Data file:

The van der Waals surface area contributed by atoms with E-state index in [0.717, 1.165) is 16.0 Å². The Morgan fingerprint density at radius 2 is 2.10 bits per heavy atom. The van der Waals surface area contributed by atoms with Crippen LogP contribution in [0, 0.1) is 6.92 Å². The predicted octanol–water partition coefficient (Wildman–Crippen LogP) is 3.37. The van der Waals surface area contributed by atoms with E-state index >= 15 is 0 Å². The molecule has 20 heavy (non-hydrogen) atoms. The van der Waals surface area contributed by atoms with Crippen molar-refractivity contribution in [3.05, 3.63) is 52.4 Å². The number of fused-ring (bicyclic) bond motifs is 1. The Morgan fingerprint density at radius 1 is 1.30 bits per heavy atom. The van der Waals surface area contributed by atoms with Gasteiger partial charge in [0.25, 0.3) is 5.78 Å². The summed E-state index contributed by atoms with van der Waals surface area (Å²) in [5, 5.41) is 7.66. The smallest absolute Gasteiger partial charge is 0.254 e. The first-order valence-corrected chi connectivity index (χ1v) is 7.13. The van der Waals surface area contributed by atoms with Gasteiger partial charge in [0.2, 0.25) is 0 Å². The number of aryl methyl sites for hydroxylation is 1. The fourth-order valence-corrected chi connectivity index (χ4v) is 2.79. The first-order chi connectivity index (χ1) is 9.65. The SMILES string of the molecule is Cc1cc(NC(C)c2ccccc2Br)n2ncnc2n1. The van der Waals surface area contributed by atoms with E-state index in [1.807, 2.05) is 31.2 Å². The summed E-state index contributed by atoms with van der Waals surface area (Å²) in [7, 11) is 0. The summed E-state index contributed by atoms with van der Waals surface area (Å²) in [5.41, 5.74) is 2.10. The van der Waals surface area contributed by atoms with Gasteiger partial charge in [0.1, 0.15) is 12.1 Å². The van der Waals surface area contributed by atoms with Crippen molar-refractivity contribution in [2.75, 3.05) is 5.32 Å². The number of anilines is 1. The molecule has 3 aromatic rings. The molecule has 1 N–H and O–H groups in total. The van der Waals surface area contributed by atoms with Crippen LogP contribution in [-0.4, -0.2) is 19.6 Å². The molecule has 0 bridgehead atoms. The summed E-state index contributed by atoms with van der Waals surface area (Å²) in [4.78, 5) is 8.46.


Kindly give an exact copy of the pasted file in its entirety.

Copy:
The van der Waals surface area contributed by atoms with E-state index in [0.717, 1.165) is 16.0 Å². The Morgan fingerprint density at radius 2 is 2.10 bits per heavy atom. The van der Waals surface area contributed by atoms with Crippen LogP contribution in [0, 0.1) is 6.92 Å². The predicted octanol–water partition coefficient (Wildman–Crippen LogP) is 3.37. The van der Waals surface area contributed by atoms with E-state index >= 15 is 0 Å². The molecule has 20 heavy (non-hydrogen) atoms. The van der Waals surface area contributed by atoms with Crippen molar-refractivity contribution in [3.05, 3.63) is 52.4 Å². The number of fused-ring (bicyclic) bond motifs is 1. The Morgan fingerprint density at radius 1 is 1.30 bits per heavy atom. The van der Waals surface area contributed by atoms with Gasteiger partial charge in [0.25, 0.3) is 5.78 Å². The summed E-state index contributed by atoms with van der Waals surface area (Å²) in [5, 5.41) is 7.66. The smallest absolute Gasteiger partial charge is 0.254 e. The first-order valence-corrected chi connectivity index (χ1v) is 7.13. The van der Waals surface area contributed by atoms with Gasteiger partial charge in [0.2, 0.25) is 0 Å². The number of aryl methyl sites for hydroxylation is 1. The fourth-order valence-corrected chi connectivity index (χ4v) is 2.79. The first-order chi connectivity index (χ1) is 9.65. The SMILES string of the molecule is Cc1cc(NC(C)c2ccccc2Br)n2ncnc2n1. The van der Waals surface area contributed by atoms with E-state index in [1.807, 2.05) is 31.2 Å². The summed E-state index contributed by atoms with van der Waals surface area (Å²) in [7, 11) is 0. The summed E-state index contributed by atoms with van der Waals surface area (Å²) in [5.41, 5.74) is 2.10. The van der Waals surface area contributed by atoms with Gasteiger partial charge in [0.1, 0.15) is 12.1 Å². The van der Waals surface area contributed by atoms with Crippen molar-refractivity contribution in [2.75, 3.05) is 5.32 Å². The number of anilines is 1. The molecule has 3 aromatic rings. The molecule has 1 N–H and O–H groups in total. The van der Waals surface area contributed by atoms with Crippen LogP contribution in [-0.4, -0.2) is 19.6 Å². The molecule has 0 bridgehead atoms. The summed E-state index contributed by atoms with van der Waals surface area (Å²) in [4.78, 5) is 8.46.